Tadao Ando Architecture

Born : September 13th, 1941


Winner of Pritzker Prize in 1995


Born and raised in Osaka, Ando was a boxer before pursuing architecture. He has done quite a few works outside Japan, so he might be one of the more well-known Japanese architects in the world.


Ando's reputation was somewhat tarnished in the fiasco leading up to the scrapping of Zaha Hadid's design of the Tokyo Olympic Main Stadium. Ando was rumored to be heavily in favor of the Zaha design, but the plan had to be called off due to concern of rising costs and a huge public outcry. With Ando left out of the decision making, another competition was held, in which Kengo Kuma's proposal won.

Works that can be seen in Tokyo: 

International Library of Children's Literature (above photo/renovation, 2002)

Ando added a glass curtain wall and modern features such as an elevator and air-conditioning while retaining most of the original structure from a historic 1906 building. The library to the west of the National Museum in Ueno is open from 9:30-5pm. It is closed on Mondays and the third Wednesday of the month.



Omotesando Hills (2006)

Standing on the former site of the iconic Dojunkai apartment building, Ando created more retail space underground in order to lower the height of the building and retain the original look of the neighborhood.

21_21 Design Sight (2007)

On one corner of Tokyo Midtown, this is a gallery with designer Issey Miyake among the directors. It is part of many art museums and galleries that have opened in the Roppongi area.


Tokyu Shibuya Station (2008)

A huge void space in the middle of the concourse was Ando's idea to allow for smooth ventilation, but has led to heavy congestion in the rush hour. Only if Shibuya wasn't one of the busiest stations in Japan.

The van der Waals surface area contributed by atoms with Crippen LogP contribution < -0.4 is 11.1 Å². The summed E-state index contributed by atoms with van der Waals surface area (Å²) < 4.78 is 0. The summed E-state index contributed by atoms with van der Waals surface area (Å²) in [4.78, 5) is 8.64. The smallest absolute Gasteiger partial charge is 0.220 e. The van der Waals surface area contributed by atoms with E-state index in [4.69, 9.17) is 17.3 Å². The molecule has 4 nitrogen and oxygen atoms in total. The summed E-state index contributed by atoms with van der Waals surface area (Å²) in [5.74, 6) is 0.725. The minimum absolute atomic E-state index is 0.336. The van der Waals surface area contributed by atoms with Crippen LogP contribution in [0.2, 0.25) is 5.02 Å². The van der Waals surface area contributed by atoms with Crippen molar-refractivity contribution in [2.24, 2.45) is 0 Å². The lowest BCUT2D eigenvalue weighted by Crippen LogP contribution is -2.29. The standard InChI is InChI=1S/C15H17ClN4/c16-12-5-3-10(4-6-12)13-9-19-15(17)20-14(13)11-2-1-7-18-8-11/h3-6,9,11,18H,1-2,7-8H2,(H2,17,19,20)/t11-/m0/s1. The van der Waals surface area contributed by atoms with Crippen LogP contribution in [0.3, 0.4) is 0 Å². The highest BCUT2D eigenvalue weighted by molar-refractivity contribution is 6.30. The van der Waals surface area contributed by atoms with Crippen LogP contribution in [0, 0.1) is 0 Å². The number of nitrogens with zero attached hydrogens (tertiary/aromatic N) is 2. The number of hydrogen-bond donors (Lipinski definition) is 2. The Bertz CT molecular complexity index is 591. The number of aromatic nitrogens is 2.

Fukutake Hall (2008)

This building in the Univ of Tokyo's Hongo Campus seems to have Ando's handprints all over it; the smooth concrete walls, additional space underground and the height kept low so that it blends in with the historic campus of the country's top university. 

The hall is named after the Fukutake family - the founders of the Benesse Corporation, with whom Ando worked on the famous projects in Naoshima Island.

Kaminoge Station (2011) 

After the Shibuya Station project, Tokyu asked Ando to design another station, this time a smaller station on the Oimachi Line. A busy street runs in the middle of this station with entrances on both sides; Ando designed a roof connecting the two gates.

Location: 1-26-6 Kaminoge, Setagaya-ku

Public Toilet, Shibuya (2020)

This is part of a district plan to add about a dozen public restrooms, by some of the top names in Japanese architecture. Ando's version was the first to open, on the corner of Jingu-Dori and Meiji-Dori Avenue.


Location: Jingu-Dori Park, 6-22-8 Jingumae, Shibuya-ku.  Midway between Shibuya and Harajuku.

Works outside of Tokyo:

Row House in Sumiyoshi, Tadao Ando

Row House in Sumiyoshi (1976, Osaka)

One of the earliest works in Ando's career, the lack of lighting is compensated by providing a courtyard in the middle of the house.

On a rainy day, the resident would need an umbrella to move from one room to another, always having to pass through the courtyard. 

Originally built under a tight budget, Ando suggested in later years that the owner add a roof to the yard for more comfort. Instead the owner has decided to keep it the way it is.

Immediately to the south of the Sumiyoshi Taisha Shrine in the southern part of Osaka.













Osaka Culturarium at Tempozan (1995, Osaka)

*Former name: Suntory Museum 

Ando has many more works in Osaka and the Kansai Region where he is from. This gallery which was originally owned by Suntory is in the waterfront area next to the Kaiyukan Aquarium.

Punta della Dogana (renovation, 2009, Venice)

Ando was in charge to renovate a 17th century customs office into a modern art gallery. His signature walls of smooth concrete can be seen inside. The gallery is directly opposite the San Marco Square.

Other famous works by Ando include the Benesse House (1992) and the Chichu Art Museum in Naoshima Island, as well as the Modern Art Museum of Fort Worth (2002).